There’s little doubt that Emanuel, like his fellow departed are poised to clean up – again.

Orzsag, Romer and Summers will soon be cleaning up on the lecture circuit, with book deals, at think tanks and in academia (again). Emanuel, however, will outdo them all – exceeding the absolute power (in some ways) that his soon-to-be ex-boss is able to wield.

Soon, El Rahm will be the Head Honcho of Chicagoland: the Duchy of Daley; the Kingdom of Capone; and now the Empire of Emanuel.

To the victorthe lucky escapee – go the spoils.

Saturday, September 25, 2010

Send in the clowns...

Clown college...

(photo by source)
Comedian Stephen Colbert (at table on right) prepares to "testify" before Congress...

Rep. Zoe Lofgren (D-CA), not on many folks' "Top 10 Brightest Bulbs in Congress" lists, upped her game yesterday - and challenged others in Congress to do likewise - when she invited television comedian Stephen Colbert to testify on immigration issues yesterday.

Playing to a packed hearing room and a gaggle of cameras, Colbert yucked it up in the dry, deadpan character he plays on his Comedy Central show, "The Colbert Report." Republican committee members tried to quash his appearance, saying the comedian had no expertise (outside of comedy) and his testimony was essentially "worthless" and "a waste of time." The Democrats on the panel followed Lofgren's lead and pushed for Colbert's performance. (Some reports have put the costs associated with the comic's "hearing" at approximately $100,000.)

According to an Associated Press report, "House Judiciary Chairman John Conyers praised Colbert for drawing a roomful of onlookers and photographers. Then he asked the comedian to leave the room — and to leave the job of testifying to the expert witnesses, including Farm Workers President Arturo Rodriguez. 'You run your show, we run the committee,' said Conyers, D-Mich. There was some grumbling from some lawmakers about Colbert testifying in character — an unusual approach although not unprecedented. After all, lawmakers once heard testimony from the 'Sesame Street' puppet Elmo. Congressional committees frequently invite entertainment or sports personalities to testify on specific issues in an attempt to draw media attention. Colbert has no background or expertise in either farm labor issues or immigration policy. Colbert said he was there at the invitation of subcommittee Chairwoman Zoe Lofgren, D-Calif. And Conyers later gave him the go-ahead, apparently hoping Colbert's performance would counter the testimony of a political science professor who said illegal immigrants were competing with black and Hispanic citizens for jobs. Colbert's humor drew guffaws from the audience and several Democrats on the subcommittee. But most of the Republicans sat stone-faced."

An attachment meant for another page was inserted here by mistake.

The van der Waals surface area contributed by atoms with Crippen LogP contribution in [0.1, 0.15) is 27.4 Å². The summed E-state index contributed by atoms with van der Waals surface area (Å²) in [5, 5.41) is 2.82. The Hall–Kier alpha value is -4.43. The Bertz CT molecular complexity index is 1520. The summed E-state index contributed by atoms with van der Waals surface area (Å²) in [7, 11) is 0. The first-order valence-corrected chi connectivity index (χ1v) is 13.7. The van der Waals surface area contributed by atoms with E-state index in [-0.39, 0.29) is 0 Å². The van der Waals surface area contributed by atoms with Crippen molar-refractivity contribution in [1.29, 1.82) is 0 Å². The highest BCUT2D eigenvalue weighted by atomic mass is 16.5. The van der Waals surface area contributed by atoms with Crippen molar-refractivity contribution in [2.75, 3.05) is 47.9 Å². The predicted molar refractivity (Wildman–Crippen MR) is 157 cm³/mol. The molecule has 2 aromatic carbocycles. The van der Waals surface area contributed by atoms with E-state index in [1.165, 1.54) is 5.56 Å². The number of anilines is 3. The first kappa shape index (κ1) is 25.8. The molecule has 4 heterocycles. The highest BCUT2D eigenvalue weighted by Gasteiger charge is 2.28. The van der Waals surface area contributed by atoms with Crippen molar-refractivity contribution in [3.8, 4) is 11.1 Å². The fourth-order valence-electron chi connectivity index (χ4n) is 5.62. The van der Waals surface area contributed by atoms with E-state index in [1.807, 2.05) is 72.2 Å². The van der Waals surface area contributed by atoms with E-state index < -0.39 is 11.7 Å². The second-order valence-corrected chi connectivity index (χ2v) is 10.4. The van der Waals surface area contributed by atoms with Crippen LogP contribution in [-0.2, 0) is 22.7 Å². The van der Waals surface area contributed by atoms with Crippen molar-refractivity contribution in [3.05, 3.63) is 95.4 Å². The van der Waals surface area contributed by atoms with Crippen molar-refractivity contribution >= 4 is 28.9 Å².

I spoke with a member of the media who was present in the room during the comedian's "set." His view was that while Colbert didn't really bring anything meaningful to the debate over illegal immigration, "[Colbert] was hysterical. I laughed my ass off...(unlike most of the hearing room). That being said, I really don't know what was gained by Dems inviting a comedian to a Congressional hearing."

My guess: a little comic relief...

Late add: Commentary's John Podhoretz nails it - "This may have been the single biggest pointless blunder in American political history, and I am not kidding. With an election only five weeks from now in which Democrats are poised for major losses, this morning’s depiction of Congress as ludicrous dupes of a TV personality — which will be replayed for weeks — will make the analogistic point that the majority is unfit to be running things. How exactly will they argue otherwise? Did Colbert himself understand the damage he was going to do to the political and ideological forces he clearly supports by mocking the political process they control in this way?," Podhoretz adds. "Is he, secretly, more O’Reilly than O’Reilly? Whatever is the case, the disaster was predictable and could have been avoided. I know, because I predicted it. What I didn’t predict is that the House leadership and the Democratic leadership generally are in such a state of degeneration that they didn’t know, or didn’t try, to intervene before this political Jonestown. UPDATE: Oh my Lord. Speaker of the House Margaret Dumont Nancy Pelosi has defended Colbert’s appearance: 'He’s an American. He has a point of view.'”

Even later add...Rep. Steny Hoyer (D-MD), the House Majority leader, summed up Colbert's appearance this way: ""I think it was an embarrassment for Mr. Colbert more than the House," the Maryland politician said on "Fox News Sunday.""What he had to say was not the way it should have been said," Hoyer added, calling the performance, "not appropriate."